Esztergom and the Mighty Basilica


City of Esztergom

Esztergom is the center of the Hungarian Roman Catholic church. The city has historical significance as St. Stephen, the first Hungarian king was crowned in Esztergom in 1001. The church, called the Esztergom Basilica, also contains a small treasury, where the actual skull of Saint Stephen himself can be seen. There is also a magnificent statue of King Stephen I, as one tourist described it “Pictures don’t do this statue justice. It was beautiful and the setting was perfect.”

Esztergom Basilica is the largest church in Hungary and third biggest in the world, so it is enormous, with the largest bell in it, weighing about 5800 kilograms (about the same weight as a female African elephant). The Basilica is not only famous for its majestic size, but also as burial place of famous cardinals, like Primate Jozsef Mindszenty, the martyr of Communist persecutions.

The Watertown in Esztergom is a beautiful old part of the town that sits underneath the Basilica providing nice views of the landscape from the small streets below. You can find the fascinating Danube Museum here with lots of interactive exhibits, ideal place with children.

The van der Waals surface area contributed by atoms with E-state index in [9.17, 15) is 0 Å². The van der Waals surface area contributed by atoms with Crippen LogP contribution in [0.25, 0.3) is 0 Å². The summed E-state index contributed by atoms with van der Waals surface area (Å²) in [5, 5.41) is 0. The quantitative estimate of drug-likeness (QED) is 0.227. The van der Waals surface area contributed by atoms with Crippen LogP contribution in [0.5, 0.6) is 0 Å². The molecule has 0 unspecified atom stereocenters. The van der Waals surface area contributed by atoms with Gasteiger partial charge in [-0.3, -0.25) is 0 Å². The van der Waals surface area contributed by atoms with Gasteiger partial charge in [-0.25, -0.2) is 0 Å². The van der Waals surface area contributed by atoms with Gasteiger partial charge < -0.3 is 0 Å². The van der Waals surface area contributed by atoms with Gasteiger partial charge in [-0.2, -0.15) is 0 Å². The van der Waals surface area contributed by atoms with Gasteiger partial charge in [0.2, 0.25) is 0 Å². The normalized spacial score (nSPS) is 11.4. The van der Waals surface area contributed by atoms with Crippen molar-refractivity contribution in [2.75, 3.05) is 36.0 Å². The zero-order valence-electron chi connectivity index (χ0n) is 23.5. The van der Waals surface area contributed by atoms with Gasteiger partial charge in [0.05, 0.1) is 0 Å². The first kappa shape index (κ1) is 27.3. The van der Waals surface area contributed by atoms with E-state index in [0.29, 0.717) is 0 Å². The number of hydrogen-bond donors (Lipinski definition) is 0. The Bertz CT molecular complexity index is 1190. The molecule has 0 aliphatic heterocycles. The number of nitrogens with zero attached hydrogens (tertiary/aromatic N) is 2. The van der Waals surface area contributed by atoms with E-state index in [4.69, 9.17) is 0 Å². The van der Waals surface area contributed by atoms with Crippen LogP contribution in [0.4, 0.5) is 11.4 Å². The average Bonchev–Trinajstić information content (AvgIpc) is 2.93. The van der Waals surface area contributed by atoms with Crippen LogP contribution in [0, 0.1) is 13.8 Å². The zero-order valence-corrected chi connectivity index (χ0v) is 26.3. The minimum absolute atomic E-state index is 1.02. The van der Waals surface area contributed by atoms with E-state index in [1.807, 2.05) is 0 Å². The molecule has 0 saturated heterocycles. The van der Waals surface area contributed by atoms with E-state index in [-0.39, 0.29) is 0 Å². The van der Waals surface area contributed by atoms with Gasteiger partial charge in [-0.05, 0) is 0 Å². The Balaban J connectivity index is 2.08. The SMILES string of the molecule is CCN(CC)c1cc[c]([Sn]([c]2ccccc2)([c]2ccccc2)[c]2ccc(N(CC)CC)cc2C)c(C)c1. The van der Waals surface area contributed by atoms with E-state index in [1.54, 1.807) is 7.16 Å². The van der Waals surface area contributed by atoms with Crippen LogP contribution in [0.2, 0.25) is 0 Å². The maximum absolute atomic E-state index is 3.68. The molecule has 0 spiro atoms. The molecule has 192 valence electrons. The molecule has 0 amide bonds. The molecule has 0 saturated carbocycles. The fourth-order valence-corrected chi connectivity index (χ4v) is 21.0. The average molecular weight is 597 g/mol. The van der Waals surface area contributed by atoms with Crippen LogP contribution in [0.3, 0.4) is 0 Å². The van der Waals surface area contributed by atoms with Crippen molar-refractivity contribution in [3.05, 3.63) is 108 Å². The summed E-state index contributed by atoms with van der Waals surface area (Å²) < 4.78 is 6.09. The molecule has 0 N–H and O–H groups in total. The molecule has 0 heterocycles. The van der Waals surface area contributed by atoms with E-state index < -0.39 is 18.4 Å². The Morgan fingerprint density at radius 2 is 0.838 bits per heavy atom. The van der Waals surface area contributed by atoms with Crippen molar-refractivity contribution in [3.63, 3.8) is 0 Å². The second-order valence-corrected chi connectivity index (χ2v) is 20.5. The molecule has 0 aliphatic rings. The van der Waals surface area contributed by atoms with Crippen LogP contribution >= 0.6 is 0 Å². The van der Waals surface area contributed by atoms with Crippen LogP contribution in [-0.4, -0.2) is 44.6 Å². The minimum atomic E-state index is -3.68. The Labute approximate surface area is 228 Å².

The Turkish Mosque was built exactly where the Turks broke through the castle walls in 1543 starting a 150-year-long invasion of the Hungarian Kingdom. The mosque has a beautifully designed garden, definitely worth a visit if you are in Esztergom.

As Esztergom is the Northern gate of Hungary, it provides a glance across the river Danube, and more than a view over to Slovakia via the newly rebuilt Maria Valeria Bridge, connecting Hungary and Slovakia after nearly 50 years (the original bridge was destroyed in WWII). There is no visa needed for EU tourists to take a short visit from Hungary to Slovakia: you can easily walk or drive through the bridge, and end up in another country. Iconic and quirky experience.

Booking Danube Bend Tour

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